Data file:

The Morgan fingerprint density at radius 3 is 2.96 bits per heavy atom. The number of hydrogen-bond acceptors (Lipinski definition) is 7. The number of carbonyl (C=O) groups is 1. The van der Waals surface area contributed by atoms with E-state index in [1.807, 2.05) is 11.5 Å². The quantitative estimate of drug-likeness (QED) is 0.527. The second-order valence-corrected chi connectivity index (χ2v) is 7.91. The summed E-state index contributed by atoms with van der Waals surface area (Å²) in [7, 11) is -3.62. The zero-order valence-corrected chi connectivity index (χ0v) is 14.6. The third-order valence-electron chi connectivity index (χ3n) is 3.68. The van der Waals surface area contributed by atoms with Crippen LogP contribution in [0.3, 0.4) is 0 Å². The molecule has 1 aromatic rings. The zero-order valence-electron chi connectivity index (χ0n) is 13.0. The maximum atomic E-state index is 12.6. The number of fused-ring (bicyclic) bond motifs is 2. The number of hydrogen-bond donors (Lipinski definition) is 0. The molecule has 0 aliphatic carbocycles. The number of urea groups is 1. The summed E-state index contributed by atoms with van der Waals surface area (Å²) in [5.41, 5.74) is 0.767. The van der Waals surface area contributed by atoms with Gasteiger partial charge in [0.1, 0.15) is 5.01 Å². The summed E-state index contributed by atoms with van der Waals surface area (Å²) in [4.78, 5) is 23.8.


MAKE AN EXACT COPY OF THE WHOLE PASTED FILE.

The Morgan fingerprint density at radius 3 is 2.96 bits per heavy atom. The number of hydrogen-bond acceptors (Lipinski definition) is 7. The number of carbonyl (C=O) groups is 1. The van der Waals surface area contributed by atoms with E-state index in [1.807, 2.05) is 11.5 Å². The quantitative estimate of drug-likeness (QED) is 0.527. The second-order valence-corrected chi connectivity index (χ2v) is 7.91. The summed E-state index contributed by atoms with van der Waals surface area (Å²) in [7, 11) is -3.62. The zero-order valence-corrected chi connectivity index (χ0v) is 14.6. The third-order valence-electron chi connectivity index (χ3n) is 3.68. The van der Waals surface area contributed by atoms with Crippen LogP contribution in [0.3, 0.4) is 0 Å². The molecule has 1 aromatic rings. The zero-order valence-electron chi connectivity index (χ0n) is 13.0. The maximum atomic E-state index is 12.6. The number of fused-ring (bicyclic) bond motifs is 2. The number of hydrogen-bond donors (Lipinski definition) is 0. The molecule has 0 aliphatic carbocycles. The number of urea groups is 1. The summed E-state index contributed by atoms with van der Waals surface area (Å²) in [5.41, 5.74) is 0.767. The van der Waals surface area contributed by atoms with Gasteiger partial charge in [0.1, 0.15) is 5.01 Å². The summed E-state index contributed by atoms with van der Waals surface area (Å²) in [4.78, 5) is 23.8.